If I had to pick one region which has probably been ‘fished out’ then maybe only Tuscany would come to mind. Even in the Langhe where some of the greatest wines of the world are made each year, there is still plenty of amazing producers not imported. You could pick up ten producers of Barolo and Barbaresco and still have room for more. So when do you shut up shop and say I have enough?

For a mid sized company that primarily focuses on the South and parts of the North of Italy, we thought representing twenty wineries was more than enough. Well with the addition of Il  Palazzone in Montalcino mid this year and Il Fatalone from Puglia next year we will break our ‘twenty winery’ rule. Sometimes when something so good comes along, you just can’t pass it up. Hopefully though our portfolio will stay around this size for a few more years and allow us to keep building the names of the wineries we represent in Australia. This is our aim and I think in the last five years we have achieved our aim.

A new month, a new batch of wines arrive in Oz

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Well after a great holiday it was back to reality yesterday with a container waiting at my back door on my first day back.

Whilst I have been away, new wines from a variety of producers have been rolling through the door. It is always a highlight when new release wines from Luca Roagna arrive and last night I opened a bottle of the new Roagna Le Coste Barolo 2007.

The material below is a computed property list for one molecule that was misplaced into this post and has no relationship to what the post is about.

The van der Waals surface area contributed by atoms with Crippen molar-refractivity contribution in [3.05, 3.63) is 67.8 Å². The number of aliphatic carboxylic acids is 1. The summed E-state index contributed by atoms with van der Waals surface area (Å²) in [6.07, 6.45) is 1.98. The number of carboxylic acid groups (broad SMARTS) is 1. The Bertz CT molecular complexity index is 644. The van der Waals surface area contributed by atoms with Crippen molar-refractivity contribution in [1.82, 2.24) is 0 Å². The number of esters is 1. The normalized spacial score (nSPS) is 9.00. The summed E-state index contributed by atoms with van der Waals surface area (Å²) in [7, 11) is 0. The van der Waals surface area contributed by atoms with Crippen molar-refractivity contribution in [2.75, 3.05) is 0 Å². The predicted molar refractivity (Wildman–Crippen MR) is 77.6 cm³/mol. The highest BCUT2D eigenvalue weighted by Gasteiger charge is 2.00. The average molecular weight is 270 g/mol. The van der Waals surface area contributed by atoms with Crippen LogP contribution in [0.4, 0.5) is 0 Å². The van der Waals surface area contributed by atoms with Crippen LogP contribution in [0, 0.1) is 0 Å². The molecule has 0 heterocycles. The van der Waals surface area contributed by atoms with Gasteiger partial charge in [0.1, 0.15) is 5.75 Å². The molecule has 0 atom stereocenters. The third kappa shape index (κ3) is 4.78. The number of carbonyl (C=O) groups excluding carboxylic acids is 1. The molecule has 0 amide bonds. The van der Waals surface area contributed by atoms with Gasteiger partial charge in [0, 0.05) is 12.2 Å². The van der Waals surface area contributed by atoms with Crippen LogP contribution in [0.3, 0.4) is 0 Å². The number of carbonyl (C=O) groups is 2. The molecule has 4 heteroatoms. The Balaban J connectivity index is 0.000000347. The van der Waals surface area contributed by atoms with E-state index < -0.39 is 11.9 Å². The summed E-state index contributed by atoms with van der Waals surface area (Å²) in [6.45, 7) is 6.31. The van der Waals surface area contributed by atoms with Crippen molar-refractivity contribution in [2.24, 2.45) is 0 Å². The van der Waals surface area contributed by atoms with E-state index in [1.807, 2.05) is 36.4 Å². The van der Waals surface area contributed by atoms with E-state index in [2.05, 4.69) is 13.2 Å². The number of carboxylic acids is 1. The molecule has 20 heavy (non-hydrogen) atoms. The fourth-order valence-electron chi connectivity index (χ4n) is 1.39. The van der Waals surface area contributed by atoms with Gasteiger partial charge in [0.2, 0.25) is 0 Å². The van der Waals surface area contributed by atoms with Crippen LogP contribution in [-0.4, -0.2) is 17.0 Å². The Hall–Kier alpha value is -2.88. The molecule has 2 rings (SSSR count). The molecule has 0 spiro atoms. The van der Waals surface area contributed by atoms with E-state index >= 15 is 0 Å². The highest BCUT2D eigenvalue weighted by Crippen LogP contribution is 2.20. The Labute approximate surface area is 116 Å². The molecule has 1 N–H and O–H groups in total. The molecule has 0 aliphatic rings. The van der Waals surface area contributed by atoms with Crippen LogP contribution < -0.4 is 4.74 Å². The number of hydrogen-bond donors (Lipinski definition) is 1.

This famous vineyard has been making some of the best wines in Barolo for close to one hundred years. Some of the first Giacomo Conterno Monfortino Barolo came from this vineyard and Luca has managed to buy grapes from this plot for the first time.

It is a beautiful wine and I can’t wait to see it develop over the next two decades.

With holidays over, it is going to be a busy month ahead.

Family, sun, surf & Italian beer

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I can’t say that I have drunk a lot of good wine. Most of the restaurants have massive mark ups for some pretty average wines. I did sneak up a couple of bottles of Roagna and Hoddles Creek Chardonnay which will go down a treat when we eat in.

I have however enjoyed spending the daylight hours at the beach, broken up by lunch (typically salad washed down with Italian beer). It is amazing to see my kids grow up and for them, a day at the beach with their family and friends is their idea (and mine) of perfection.
Life is short and time with family is so precious.

There is still lots of stuff happening whilst I have been away. New shipments from Luca Roagna and Salvatore Moliettieri plus heaps of containers full of #realitalianbeer.